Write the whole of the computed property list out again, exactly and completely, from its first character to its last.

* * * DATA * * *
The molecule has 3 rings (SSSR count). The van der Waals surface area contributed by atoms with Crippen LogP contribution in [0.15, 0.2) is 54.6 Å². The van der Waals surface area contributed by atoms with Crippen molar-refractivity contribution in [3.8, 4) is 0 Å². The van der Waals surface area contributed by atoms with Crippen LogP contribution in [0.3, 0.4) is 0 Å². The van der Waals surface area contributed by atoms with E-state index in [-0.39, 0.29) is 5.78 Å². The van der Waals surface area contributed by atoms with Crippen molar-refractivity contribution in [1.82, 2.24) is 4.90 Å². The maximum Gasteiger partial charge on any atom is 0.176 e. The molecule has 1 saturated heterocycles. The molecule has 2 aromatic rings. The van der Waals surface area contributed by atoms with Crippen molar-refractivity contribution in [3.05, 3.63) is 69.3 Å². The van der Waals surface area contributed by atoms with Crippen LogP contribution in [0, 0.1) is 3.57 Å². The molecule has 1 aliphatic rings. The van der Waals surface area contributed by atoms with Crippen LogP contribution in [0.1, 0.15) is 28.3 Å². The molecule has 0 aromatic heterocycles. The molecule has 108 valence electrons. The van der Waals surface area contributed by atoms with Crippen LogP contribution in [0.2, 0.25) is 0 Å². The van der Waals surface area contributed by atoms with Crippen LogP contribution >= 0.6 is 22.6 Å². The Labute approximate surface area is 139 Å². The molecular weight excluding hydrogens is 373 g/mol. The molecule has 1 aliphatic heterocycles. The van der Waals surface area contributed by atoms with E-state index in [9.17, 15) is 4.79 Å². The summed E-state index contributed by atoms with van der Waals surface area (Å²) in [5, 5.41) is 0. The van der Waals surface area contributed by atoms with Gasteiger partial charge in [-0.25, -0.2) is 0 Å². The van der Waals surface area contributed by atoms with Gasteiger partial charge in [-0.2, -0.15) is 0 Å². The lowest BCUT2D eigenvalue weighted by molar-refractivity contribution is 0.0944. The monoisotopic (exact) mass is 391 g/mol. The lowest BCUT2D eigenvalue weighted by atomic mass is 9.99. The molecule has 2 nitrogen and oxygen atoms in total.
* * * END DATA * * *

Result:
The molecule has 3 rings (SSSR count). The van der Waals surface area contributed by atoms with Crippen LogP contribution in [0.15, 0.2) is 54.6 Å². The van der Waals surface area contributed by atoms with Crippen molar-refractivity contribution in [3.8, 4) is 0 Å². The van der Waals surface area contributed by atoms with Crippen LogP contribution in [0.3, 0.4) is 0 Å². The van der Waals surface area contributed by atoms with E-state index in [-0.39, 0.29) is 5.78 Å². The van der Waals surface area contributed by atoms with Crippen molar-refractivity contribution in [1.82, 2.24) is 4.90 Å². The maximum Gasteiger partial charge on any atom is 0.176 e. The molecule has 1 saturated heterocycles. The molecule has 2 aromatic rings. The van der Waals surface area contributed by atoms with Crippen molar-refractivity contribution in [3.05, 3.63) is 69.3 Å². The van der Waals surface area contributed by atoms with Crippen LogP contribution in [0, 0.1) is 3.57 Å². The molecule has 1 aliphatic rings. The van der Waals surface area contributed by atoms with Crippen LogP contribution in [0.1, 0.15) is 28.3 Å². The molecule has 0 aromatic heterocycles. The molecule has 108 valence electrons. The van der Waals surface area contributed by atoms with Crippen LogP contribution in [0.2, 0.25) is 0 Å². The van der Waals surface area contributed by atoms with Crippen LogP contribution >= 0.6 is 22.6 Å². The Labute approximate surface area is 139 Å². The molecular weight excluding hydrogens is 373 g/mol. The molecule has 1 aliphatic heterocycles. The van der Waals surface area contributed by atoms with E-state index in [9.17, 15) is 4.79 Å². The summed E-state index contributed by atoms with van der Waals surface area (Å²) in [5, 5.41) is 0. The van der Waals surface area contributed by atoms with Gasteiger partial charge in [-0.25, -0.2) is 0 Å². The van der Waals surface area contributed by atoms with Gasteiger partial charge in [-0.2, -0.15) is 0 Å². The lowest BCUT2D eigenvalue weighted by molar-refractivity contribution is 0.0944. The monoisotopic (exact) mass is 391 g/mol. The lowest BCUT2D eigenvalue weighted by atomic mass is 9.99. The molecule has 2 nitrogen and oxygen atoms in total.